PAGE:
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Isha Bekia

Prayer Part II: Faith And Crisis (Edited Transcript)

Apr 11, 2013 | Prayer series


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This is part two in a series of discussions about prayer.
There is an interesting debate, which dates back to the Middle Ages, regarding the mitzvah of prayer. The Rambam, Rabbi Moshe Ben Maimon, says that there is a mitzvah to pray every day and that this is one of the 613 commandments, as we discussed last week. But the Ramban, Rabbi Moshe Ben Nachman, disagrees and says the commandment to pray is only during times of trouble and not on a regular basis. As we know, nowadays we have regular daily prayers in morning, afternoon and evening – Shacharit, Minchah and Maariv – which have been structured by our Sages and prophets. Nevertheless, according to the Ramban the fundamental biblical commandment to pray is only in times of trouble.
How do we understand this?
Prayer is an expression of faith in G-d
An answer to this question can be found in the responsa of Rav Moshe Feinstein, who was asked about Jewish children participating in prayers held at public schools. In discussing the topic of school prayer, Rav Feinstein says that prayer is indeed a universal obligation for all human beings; as it says, Ki beity beit tefilla yikareh lechol ha’amim, G-d’s Temple will one day be called  “a house of prayer for all the nations.” And yet, as we know, the seven Noahide laws which G-d gave to all of humanity do not include the mitzvah to pray. How do we reconcile this apparent discrepancy?
Rav Moshe Feinstein explains that prayer is actually part of the mitzvah to believe in G-d, which is one of the Naohide mitzvot. Praying to G-d in times of trouble is an expression of faith. Faith in G-d means believing that everything that happens in this world can only come about through G-d’s blessing. If we are in trouble and need help – whether it is health for a loved one or for ourselves, livelihood to support our family, or whatever it may be – and we do not pray, that indicates that we lack faith in G-d. Judaism obligates us to do everything within our power in the natural world – be it in seeking medical assistance, employment, or any other necessary means; but ultimately, we must realise that anything we do within the framework of the natural world only achieves its outcomes because G-d wills it thus.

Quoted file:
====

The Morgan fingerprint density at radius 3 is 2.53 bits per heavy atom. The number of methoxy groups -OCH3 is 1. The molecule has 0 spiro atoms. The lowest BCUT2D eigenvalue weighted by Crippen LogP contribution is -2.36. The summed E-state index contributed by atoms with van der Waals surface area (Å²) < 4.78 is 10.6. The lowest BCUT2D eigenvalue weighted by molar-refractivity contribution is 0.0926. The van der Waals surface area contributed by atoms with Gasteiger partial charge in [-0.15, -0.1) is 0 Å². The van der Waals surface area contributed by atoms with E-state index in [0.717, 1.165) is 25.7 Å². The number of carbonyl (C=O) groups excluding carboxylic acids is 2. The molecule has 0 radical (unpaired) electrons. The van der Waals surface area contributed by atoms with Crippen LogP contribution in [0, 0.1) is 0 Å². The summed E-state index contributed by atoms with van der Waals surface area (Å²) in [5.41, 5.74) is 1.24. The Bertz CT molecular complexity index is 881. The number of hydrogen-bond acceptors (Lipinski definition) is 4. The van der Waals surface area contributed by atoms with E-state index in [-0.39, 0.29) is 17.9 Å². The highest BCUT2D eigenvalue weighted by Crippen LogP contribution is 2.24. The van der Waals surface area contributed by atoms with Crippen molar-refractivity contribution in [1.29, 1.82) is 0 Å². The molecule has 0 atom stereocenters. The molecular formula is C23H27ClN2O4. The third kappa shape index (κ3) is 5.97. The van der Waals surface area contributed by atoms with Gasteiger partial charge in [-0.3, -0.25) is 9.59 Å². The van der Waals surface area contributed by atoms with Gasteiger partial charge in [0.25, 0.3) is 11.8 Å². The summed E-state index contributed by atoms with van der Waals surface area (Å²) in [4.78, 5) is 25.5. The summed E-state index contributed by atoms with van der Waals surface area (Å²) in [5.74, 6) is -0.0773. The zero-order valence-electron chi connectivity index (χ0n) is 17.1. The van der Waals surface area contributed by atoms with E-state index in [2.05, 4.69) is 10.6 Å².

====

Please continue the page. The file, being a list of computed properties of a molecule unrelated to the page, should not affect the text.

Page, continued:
For example, if someone is sick, G-d forbid, we do not seek the advice of a good doctor and also pray, just to “cover all our bases.” Rather, when we pray, it must be with a consciousness that in order for the doctor to be successful, he or she needs G-d’s blessing. This is what real faith in G-d means: recognising that nothing can happen without Him. Thus, according to Rav Moshe Feinstein the commandment to pray in times of trouble is actually part of the fundamental commandment to believe in G-d.
The very first prayer in the history of humankind was Adam’s prayer for rain. According to the Gemara, although G-d created grass, trees and all vegetation, nothing grew until Man prayed for rain. The rain had not come because G-d was waiting for humanity to pray. Once Man was created, he saw that everything was dry and so he turned to G-d and asked for rain and the rains came. Thus, Man’s first prayer was in a situation of despair.
Later on, our Forefathers and -mothers also prayed to G-d out of despair. They struggled with infertility, because G-d “desires the prayers of the righteous.” Another classic example of prayer in the Chumash is Moshe’s prayer for Miriam when she got sick, El na refa na la, “G-d please heal her.” Looking at each of these occasions, it is clear that they were said in moments of distress. This is a very important dimension of prayer – to pray to G-d out of distress.
This is evident in the structure of the amidah prayer. We have nineteen blessings in total (there were originally eighteen as codified by the Men of the Great Assembly, and an additional blessing was added later on). The first three are in praise of G-d and the last three are about thanksgiving, totalling six. The remaining thirteen are requests. Thus, the requests are more than the blessings of praise and thanks combined. This quantitative difference tells us a lot about the nature of prayer.
Going back to our opening question, is the Biblical commandment to pray a daily mitzvah or is it applicable only in times of trouble? Of course, as we have learned, there is a rabbinic commandment to pray and our Sages gave us the structure of prayer, and we are required to pray three times every day; the point in this discussion, however, is to better understand the nature of prayer.